Join our list
Subscribe to our mailing list and get interesting stuff and updates to your email inbox.
It’s that time of year when businesses can benefit by considering strategies to minimise their tax burden.
This is the first of a three part series on tax we are doing to help prepare you for tax time. Here, we look at some actions small businesses can consider in order to reduce their tax for 2017.
When evaluating these strategies you should always keep in mind that spending money for the pure purpose of gaining a tax deduction can be counter-productive if the expenditure is not necessary for the business or expected to create a net improvement in profitability. With all transactions, the business decision should be made first with taxation considerations a secondary influencing factor.
The specific circumstances of each business can also impact on tax planning. For example, if a business is not currently making taxable profits it is of no use bringing forward tax deductions into the current year.
A welcome change for 2017 is the increase in the small business turnover threshold from $2m to $10m. This significantly extends access to a range of concessions, however unfortunately the Small Business CGT Concessions remain limited to $2m.
Ready to get more bang for your buck at tax time?
$20,000 Instant Asset Write-off
This has been a big attraction for a few years now but as it currently stands this is the last year it will be available. An immediate deduction is available for business acquisitions less than $20,000 and depreciation pools that fall below $20,000 can also be written off. The threshold is a GST-exclusive amount if registered for GST (therefore $21,999 maximum total spend on any one asset). The asset needs to be installed ready for use prior to 30 June. Excluded assets are those leased out to another party, capital works and certain in-house software.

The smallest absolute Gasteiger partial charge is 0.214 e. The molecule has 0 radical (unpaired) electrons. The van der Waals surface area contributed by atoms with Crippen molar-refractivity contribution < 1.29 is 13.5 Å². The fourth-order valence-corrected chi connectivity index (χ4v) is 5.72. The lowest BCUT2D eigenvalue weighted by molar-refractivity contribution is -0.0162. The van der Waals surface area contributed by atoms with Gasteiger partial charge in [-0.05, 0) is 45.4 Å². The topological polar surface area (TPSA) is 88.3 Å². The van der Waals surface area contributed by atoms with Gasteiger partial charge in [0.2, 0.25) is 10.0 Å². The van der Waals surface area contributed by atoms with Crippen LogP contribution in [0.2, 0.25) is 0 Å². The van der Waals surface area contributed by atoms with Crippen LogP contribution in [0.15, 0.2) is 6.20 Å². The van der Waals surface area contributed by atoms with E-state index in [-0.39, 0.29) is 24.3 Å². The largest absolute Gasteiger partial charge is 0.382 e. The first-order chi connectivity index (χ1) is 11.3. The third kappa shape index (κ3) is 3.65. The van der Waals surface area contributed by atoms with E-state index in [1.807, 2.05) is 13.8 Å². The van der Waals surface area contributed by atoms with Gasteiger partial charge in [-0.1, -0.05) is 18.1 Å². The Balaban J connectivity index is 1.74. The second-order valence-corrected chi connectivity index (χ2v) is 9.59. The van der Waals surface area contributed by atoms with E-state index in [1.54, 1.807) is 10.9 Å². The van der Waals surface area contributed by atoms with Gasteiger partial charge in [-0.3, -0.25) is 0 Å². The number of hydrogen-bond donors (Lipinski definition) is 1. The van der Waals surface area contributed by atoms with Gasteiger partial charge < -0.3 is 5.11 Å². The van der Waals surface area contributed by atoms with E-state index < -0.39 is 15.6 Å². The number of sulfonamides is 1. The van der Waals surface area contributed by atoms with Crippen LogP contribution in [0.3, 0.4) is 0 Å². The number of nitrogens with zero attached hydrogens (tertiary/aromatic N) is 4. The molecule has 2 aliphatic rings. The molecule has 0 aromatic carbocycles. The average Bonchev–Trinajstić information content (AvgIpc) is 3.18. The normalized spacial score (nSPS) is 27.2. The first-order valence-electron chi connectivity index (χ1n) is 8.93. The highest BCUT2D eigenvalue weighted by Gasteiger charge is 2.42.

Avoid a Credit Reference from the ATO
This is not really a tax tip as such, but could avoid enormous headaches. From 1 July 2017 the ATO will commence reporting outstanding tax debts of businesses to credit reporting agencies. This will only occur where the debt is in excess of $10,000, unpaid for over 90 days, not in dispute and no payment plan has been established (or an existing one has been defaulted).
We are informed that the ATO will notify businesses prior to referring a debt to credit bureaus however it’s strongly advised to contact the ATO promptly if any tax debt arises and arrange a payment plan. If a plan is defaulted, contact them again. It would also be prudent to review the ATO business portal, to ensure no overdue tax debts exist.
Restructuring can achieve various goals including asset protection, estate planning, income splitting and commercial objectives. It is often critical to complete these transactions while a business remains eligible for benefits such as the Small Business CGT Concessions and Restructure Rollover. It is also usually ideal to complete the transaction at the end of the financial year to simplify the accounting processes required.
To ensure sufficient time to analyse cost/benefits of restructuring and plan for implementation now is the time to be speaking with your accountant if anything is to occur this year.
In future instalments over the next few weeks we will be discussing deferral of income, accelerating deductions and more topics to help small business get tax ready so keep an eye out and click here to get our free newsletter delivered to your inbox! Follow Kochie’s Business Builders on Facebook, Twitter, Instagram, and LinkedIn.
What are your thoughts? Let us know by commenting below.